Searching for housing in San Francisco can get pretty dystopian. The bottom of the market, at the beginning of 2019, was about $1,000 per month for a bed with a shared bathroom. If that room isn’t in a hotel, there might even be access to a full kitchen. A small studio with a private toilet starts at around $2,000 per month and skyrockets from there.
Far lower costs in cities like Portland and Austin make San Francisco prices seem like a practical joke – but the punchline is a painful reality for many of the city’s residents.
The general consensus – echoed time and again by directors of the city’s dozens of organizations fighting for affordable housing – is that there just aren’t enough places for people to live.
“The fundamental problem with housing in the Bay Area, including San Francisco, is that there is simply not enough of it,” says Todd Davis, executive director of policy and political strategy at San Francisco Housing Action Coalition [SFHAC], a 400-member nonprofit that wants to use fees from expensive market-rate units to supplement middle and lower-income level housing.
“In economic terms, we have an imbalance of supply and demand. The immediate cause of the problem is straightforward: We are not building enough housing to accommodate the people who want to live here,” says Allison Arieff, editorial director at San Francisco Bay Area Planning and Urban Research Association [SPUR], an organization that wants to change zoning for more housing, change approaches to parking, and improve the permit-approval process in order to allow for more affordable housing.
“We think there’s a shortage of housing and that’s what’s driving up the prices. We want to create an abundance of housing to help drive down the prices. The solution is pretty obvious: we need more homes,” says Laura Foote, executive director at Yes In My Backyard [YIMBY], a group that also wants to see a change in zoning to create more residential spaces and change the difficult permit process.
Even as the city’s population steadily creeps to new highs, strict regulations and enormous fees associated with construction and renovations have hindered the building of more affordable housing. San Fransisco mayor London Breed pledged to build 5,000 homes per year, but fewer than 2,500 were created in 2018, and the problem is set to worsen over the coming years as the tech industry will nearly triple the city’s current population to 2.1 million by 2040.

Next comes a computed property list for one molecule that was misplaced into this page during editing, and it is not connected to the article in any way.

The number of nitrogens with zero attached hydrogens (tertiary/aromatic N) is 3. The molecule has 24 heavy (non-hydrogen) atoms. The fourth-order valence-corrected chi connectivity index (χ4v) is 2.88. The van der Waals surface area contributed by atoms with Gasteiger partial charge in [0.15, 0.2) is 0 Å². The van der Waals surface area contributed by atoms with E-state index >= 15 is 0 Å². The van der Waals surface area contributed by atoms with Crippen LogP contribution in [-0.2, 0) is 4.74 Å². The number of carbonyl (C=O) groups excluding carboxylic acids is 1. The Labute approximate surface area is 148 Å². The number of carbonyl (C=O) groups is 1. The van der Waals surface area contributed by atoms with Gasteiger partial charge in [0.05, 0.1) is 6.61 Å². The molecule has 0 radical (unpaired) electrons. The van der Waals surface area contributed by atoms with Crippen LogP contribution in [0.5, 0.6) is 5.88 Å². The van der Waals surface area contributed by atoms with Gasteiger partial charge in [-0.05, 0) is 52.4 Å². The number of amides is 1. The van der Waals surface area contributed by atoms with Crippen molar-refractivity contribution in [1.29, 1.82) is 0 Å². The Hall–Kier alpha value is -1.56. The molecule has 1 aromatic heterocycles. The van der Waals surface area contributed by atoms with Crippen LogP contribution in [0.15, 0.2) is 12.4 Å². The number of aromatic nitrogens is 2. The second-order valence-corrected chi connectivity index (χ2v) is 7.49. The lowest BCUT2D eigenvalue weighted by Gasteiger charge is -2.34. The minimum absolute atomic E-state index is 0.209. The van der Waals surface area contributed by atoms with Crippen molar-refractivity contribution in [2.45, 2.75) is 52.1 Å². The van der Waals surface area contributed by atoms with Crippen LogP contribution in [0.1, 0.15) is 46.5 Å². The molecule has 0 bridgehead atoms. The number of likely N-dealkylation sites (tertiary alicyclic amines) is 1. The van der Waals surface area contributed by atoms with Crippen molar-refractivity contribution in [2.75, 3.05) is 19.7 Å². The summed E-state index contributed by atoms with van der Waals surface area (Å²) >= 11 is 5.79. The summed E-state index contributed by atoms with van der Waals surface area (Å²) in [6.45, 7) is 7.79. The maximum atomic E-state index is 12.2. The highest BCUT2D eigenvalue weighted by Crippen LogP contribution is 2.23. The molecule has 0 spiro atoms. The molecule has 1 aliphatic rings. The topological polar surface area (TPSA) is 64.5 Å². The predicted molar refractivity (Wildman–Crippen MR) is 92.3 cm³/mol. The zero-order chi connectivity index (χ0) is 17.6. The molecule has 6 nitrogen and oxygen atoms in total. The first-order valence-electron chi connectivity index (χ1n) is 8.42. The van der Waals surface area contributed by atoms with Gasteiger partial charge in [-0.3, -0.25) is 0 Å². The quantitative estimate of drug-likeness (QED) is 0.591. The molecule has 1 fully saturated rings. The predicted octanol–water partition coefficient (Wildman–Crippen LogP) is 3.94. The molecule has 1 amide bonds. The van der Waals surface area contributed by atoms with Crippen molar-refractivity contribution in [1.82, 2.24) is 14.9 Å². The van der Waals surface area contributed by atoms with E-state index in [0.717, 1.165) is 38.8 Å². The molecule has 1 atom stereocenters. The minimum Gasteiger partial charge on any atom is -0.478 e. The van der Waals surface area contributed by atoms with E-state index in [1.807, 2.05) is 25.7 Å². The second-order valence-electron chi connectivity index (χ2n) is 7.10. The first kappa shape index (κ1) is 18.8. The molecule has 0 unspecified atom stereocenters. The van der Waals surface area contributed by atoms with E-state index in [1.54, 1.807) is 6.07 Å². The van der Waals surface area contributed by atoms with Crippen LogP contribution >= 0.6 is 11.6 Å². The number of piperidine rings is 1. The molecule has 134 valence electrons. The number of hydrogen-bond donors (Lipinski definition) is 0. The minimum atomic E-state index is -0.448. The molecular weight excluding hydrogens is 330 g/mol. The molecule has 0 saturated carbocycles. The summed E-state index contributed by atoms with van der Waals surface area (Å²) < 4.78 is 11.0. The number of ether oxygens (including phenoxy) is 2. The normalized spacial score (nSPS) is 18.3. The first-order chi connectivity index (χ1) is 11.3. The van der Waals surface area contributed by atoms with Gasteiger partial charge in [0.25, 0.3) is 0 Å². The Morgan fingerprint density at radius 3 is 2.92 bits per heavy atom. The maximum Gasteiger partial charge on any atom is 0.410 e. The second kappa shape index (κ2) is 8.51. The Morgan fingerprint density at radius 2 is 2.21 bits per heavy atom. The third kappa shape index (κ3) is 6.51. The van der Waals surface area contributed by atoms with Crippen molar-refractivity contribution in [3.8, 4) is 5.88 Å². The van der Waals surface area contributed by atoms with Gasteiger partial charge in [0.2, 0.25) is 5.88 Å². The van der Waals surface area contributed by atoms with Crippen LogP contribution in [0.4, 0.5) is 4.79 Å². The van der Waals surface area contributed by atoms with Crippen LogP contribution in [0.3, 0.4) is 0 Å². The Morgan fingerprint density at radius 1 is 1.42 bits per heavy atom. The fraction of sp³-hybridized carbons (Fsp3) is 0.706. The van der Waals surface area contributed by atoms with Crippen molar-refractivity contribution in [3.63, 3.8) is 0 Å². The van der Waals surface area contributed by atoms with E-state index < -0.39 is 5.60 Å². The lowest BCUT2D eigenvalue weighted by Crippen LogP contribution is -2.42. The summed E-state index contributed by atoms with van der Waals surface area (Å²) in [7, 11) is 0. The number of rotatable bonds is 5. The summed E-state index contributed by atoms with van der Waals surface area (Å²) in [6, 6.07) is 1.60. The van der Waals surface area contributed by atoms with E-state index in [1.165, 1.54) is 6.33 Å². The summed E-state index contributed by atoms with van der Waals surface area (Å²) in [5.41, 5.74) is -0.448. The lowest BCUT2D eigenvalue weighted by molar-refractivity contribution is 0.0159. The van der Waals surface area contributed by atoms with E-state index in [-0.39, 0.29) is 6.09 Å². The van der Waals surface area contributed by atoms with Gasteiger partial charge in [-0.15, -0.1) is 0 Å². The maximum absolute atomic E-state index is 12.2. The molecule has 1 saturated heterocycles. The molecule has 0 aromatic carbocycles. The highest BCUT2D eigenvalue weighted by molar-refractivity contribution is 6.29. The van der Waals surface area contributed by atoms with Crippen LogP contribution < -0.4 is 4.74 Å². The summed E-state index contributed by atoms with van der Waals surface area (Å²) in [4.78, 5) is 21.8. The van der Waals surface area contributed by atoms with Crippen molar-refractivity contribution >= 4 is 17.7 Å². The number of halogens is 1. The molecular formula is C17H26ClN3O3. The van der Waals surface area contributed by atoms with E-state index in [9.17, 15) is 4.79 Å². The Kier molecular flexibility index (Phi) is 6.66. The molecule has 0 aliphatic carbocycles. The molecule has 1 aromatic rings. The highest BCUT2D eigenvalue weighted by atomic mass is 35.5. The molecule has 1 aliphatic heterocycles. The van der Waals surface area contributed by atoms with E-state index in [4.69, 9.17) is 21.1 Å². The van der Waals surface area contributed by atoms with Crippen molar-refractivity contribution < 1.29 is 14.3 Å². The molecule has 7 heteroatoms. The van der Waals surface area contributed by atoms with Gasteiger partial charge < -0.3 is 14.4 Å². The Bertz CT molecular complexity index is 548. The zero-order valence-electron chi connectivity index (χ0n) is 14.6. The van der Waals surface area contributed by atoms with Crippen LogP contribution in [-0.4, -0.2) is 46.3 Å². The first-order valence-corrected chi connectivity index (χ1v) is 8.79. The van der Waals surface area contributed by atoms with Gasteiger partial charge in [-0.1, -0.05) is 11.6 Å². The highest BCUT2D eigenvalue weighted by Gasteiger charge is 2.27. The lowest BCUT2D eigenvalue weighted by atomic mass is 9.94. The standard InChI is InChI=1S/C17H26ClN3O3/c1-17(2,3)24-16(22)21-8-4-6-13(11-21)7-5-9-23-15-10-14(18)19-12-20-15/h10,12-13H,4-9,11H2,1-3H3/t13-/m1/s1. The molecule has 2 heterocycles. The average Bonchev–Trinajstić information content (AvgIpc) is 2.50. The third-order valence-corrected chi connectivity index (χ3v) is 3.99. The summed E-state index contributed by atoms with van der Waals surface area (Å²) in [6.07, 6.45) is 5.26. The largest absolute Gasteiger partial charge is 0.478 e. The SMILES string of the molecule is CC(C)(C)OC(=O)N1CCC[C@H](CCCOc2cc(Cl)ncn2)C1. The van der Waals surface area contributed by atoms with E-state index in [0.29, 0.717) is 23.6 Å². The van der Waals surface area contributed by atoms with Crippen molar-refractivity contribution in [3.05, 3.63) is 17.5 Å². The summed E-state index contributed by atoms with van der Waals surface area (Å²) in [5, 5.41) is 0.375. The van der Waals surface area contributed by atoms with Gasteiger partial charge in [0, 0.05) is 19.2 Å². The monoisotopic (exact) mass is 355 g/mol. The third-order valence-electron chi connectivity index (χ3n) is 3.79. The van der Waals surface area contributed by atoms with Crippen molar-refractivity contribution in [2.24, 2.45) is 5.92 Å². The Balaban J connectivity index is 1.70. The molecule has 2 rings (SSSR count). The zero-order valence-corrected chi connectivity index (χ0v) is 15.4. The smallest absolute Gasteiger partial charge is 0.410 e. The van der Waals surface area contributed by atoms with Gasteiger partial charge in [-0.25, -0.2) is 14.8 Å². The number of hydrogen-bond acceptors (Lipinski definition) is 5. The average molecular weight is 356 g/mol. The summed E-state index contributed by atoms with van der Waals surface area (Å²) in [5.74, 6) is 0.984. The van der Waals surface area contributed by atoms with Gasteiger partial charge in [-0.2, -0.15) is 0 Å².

Nevertheless, the implications of the issue reach far deeper than simply pushing up costs or driving prospective residents away – they risk changing the very fabric of the city by destroying its diversity.
It’s an often-seen consequence of rising prices and lack of housing, and San Fransisco has seen it all before. Housing has been a contested issue since the city first started implementing zoning laws in the mid-19th century, when the affluent, white-led power structure actively restricted Chinese residents’ rights by, for example, defining where laundries could operate. Race remained a motivating factor in housing well into the 20th century, as gentrification increased and more people of color were pushed out – like Giants baseball legend Willie Mays, who was denied the purchase of a ritzy San Francisco home in 1957 solely because he was black.
“Unless we do something, we will lose our artists, our progressive politics, our immigrants. The gates will be closed.” says Arieff.
Rezoning and expansion projects in the interim have created a power struggle between the city’s largely pro-business, home-owning Planning Commission and grassroots organizers. The most recent proof of this struggle can be seen in the fight over Proposition C during last year’s election, which increased taxes on big businesses to help pay for more affordable housing.
However, Foote claims that many people don’t want to live next to affordable housing units – so YIMBY is suggesting a different solution. “We want upzoning, which means housing can be built in more locations,” she explains. “We also want to change the permitting process. It’s extremely difficult to get the permit. We believe that we need a lot of housing at all levels of affordability. If a person can live in it, we are for it, and want to see it built.”
It’s a big – and extremely pervasive – problem, but the city of San Francisco is not without solutions. Only time will tell if they can be implemented fast enough to preserve the City By The Bay’s legendary spirit.